The 2012 USDA plant hardiness zone map has been released. The niftiest thing about this latest release is the interactive online aspect.
The USDA plant hardiness zone map shows the average lowest temperature in an area over time and is mainly used by gardeners and growers to determine which plants will be able to survive a winter. It’s also used to set crop insurance standards and model the spread of exotic weeds and insects.
Zones have shifted north a little due to warmer average annual temperatures. Two zones have also been added on the warmer end of the scale – 12 and 13, both of which occur only in Hawaii and Puerto Rico.
Making the 2012 USDA Plant Hardiness Zone Map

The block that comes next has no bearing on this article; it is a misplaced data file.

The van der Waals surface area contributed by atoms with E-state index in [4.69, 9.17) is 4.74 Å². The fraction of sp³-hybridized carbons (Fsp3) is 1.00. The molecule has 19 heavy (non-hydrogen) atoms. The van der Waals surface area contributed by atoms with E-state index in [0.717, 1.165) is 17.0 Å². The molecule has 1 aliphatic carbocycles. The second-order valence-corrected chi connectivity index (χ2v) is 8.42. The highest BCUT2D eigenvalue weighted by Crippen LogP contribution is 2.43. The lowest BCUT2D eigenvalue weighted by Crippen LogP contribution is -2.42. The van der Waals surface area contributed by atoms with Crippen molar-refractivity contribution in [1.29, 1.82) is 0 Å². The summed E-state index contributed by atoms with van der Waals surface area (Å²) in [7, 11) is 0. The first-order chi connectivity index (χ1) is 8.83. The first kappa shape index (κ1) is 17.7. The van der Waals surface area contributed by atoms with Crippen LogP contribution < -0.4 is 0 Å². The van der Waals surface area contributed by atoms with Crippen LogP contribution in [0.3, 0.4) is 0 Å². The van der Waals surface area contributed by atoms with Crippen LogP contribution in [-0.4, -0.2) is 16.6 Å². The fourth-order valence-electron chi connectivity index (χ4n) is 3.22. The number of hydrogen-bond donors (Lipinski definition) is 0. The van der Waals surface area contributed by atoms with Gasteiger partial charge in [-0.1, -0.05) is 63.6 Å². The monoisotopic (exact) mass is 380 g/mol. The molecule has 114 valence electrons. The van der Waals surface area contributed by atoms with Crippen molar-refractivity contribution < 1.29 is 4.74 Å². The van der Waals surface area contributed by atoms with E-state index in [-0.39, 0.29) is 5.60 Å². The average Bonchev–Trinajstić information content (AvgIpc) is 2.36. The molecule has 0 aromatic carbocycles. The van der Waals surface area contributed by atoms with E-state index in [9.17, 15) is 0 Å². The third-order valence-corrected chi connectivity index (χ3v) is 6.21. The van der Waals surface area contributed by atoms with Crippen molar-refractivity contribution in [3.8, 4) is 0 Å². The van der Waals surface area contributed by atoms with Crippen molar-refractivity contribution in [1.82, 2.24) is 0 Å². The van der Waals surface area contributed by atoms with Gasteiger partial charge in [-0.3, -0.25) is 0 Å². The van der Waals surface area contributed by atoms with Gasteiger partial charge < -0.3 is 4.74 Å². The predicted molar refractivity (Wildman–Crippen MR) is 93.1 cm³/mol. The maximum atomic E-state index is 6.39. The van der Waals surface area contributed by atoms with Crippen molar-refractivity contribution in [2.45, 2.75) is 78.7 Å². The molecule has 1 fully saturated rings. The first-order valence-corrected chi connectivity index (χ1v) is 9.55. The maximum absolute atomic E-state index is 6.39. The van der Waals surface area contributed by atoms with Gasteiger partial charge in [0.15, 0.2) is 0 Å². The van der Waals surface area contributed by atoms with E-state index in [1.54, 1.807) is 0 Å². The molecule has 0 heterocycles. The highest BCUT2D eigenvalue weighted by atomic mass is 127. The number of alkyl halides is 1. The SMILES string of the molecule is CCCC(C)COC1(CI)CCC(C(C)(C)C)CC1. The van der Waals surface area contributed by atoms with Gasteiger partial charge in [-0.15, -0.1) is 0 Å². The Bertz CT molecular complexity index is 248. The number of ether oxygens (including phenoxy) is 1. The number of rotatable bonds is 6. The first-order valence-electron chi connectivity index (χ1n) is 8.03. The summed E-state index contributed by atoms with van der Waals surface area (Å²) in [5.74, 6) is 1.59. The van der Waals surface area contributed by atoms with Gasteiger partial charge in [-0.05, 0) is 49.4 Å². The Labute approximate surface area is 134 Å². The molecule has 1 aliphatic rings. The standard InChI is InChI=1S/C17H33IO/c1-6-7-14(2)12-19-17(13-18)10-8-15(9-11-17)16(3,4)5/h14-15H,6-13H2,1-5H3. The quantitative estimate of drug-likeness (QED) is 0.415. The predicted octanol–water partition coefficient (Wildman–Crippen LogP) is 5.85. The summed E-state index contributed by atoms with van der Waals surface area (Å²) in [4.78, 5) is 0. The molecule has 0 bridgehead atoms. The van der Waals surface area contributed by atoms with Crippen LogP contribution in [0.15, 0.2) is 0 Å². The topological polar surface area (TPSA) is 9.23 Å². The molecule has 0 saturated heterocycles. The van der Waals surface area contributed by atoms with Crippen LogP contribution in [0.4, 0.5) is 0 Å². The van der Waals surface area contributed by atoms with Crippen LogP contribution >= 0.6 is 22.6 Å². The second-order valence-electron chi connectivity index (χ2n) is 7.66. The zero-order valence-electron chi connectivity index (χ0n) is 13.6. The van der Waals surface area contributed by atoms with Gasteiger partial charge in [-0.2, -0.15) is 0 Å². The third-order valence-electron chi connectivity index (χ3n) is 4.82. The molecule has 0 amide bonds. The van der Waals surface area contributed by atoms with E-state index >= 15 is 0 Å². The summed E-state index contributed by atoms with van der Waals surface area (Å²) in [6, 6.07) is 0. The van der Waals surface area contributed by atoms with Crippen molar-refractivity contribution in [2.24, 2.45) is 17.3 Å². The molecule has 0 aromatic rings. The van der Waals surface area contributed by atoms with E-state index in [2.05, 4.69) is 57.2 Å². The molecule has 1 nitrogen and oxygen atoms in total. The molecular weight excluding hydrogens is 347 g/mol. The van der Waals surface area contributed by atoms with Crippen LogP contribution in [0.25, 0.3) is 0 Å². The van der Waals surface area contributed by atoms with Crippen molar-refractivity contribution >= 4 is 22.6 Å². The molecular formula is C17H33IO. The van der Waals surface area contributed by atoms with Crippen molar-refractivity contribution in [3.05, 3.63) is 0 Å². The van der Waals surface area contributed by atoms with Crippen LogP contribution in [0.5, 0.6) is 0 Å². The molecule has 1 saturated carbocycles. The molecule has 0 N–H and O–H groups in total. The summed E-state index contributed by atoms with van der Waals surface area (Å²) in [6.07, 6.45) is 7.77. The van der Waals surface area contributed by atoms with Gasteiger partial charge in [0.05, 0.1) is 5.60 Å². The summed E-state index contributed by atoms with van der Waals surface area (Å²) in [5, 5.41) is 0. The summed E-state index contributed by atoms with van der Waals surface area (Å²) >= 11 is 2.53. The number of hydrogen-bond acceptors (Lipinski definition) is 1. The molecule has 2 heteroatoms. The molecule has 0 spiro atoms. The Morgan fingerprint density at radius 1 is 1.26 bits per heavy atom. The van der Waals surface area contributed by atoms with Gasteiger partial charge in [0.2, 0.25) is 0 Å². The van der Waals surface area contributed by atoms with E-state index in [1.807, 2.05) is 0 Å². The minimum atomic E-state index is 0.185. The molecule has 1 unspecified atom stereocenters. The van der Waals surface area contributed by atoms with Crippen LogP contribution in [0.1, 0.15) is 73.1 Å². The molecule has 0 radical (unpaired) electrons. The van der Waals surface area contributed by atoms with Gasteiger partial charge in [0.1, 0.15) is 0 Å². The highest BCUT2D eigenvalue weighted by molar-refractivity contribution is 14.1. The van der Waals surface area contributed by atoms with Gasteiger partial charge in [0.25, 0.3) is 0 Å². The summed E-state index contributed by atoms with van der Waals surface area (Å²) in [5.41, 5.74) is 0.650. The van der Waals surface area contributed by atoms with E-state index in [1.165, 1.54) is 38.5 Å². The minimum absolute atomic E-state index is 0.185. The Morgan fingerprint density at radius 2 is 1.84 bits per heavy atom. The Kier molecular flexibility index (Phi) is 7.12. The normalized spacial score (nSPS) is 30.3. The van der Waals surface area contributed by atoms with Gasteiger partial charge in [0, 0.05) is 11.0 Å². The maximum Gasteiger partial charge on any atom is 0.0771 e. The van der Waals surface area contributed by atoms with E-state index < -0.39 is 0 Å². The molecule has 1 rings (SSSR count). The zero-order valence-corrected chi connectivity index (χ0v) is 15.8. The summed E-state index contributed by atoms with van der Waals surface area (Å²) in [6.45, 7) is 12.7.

The USDA used a more sophisticated algorithm to produce the 2012 plant hardiness zone map than they used in the 1990 map. The algorithm interpolated zone boundaries between weather station readings by taking into account changes in elevation, proximity to large bodies of water, and positionon the terrain, such as valley bottoms and ridge tops.
In addition, information from the years 1976-2005 – a thirty-year time span – went into the calculations. The 1990 map used only the years 1974-1986. Data from more weather stations was also used.
Using the 2012 Map
The USDA has no plans to publish any posters of the new map, like they have in previous years. The map is freely available on their web site.
Users can print out as many copies as they want on their own printers.
To find your plant hardiness zone, enter your zip code in the box on the upper left. Immediately underneath the zip code, you’ll see your zone in blue letters.
The map itself is clickable. Click on your state to open up a static version of the map and print that off for your own use.
2012 USDA plant hardiness zone map, courtesy of USDA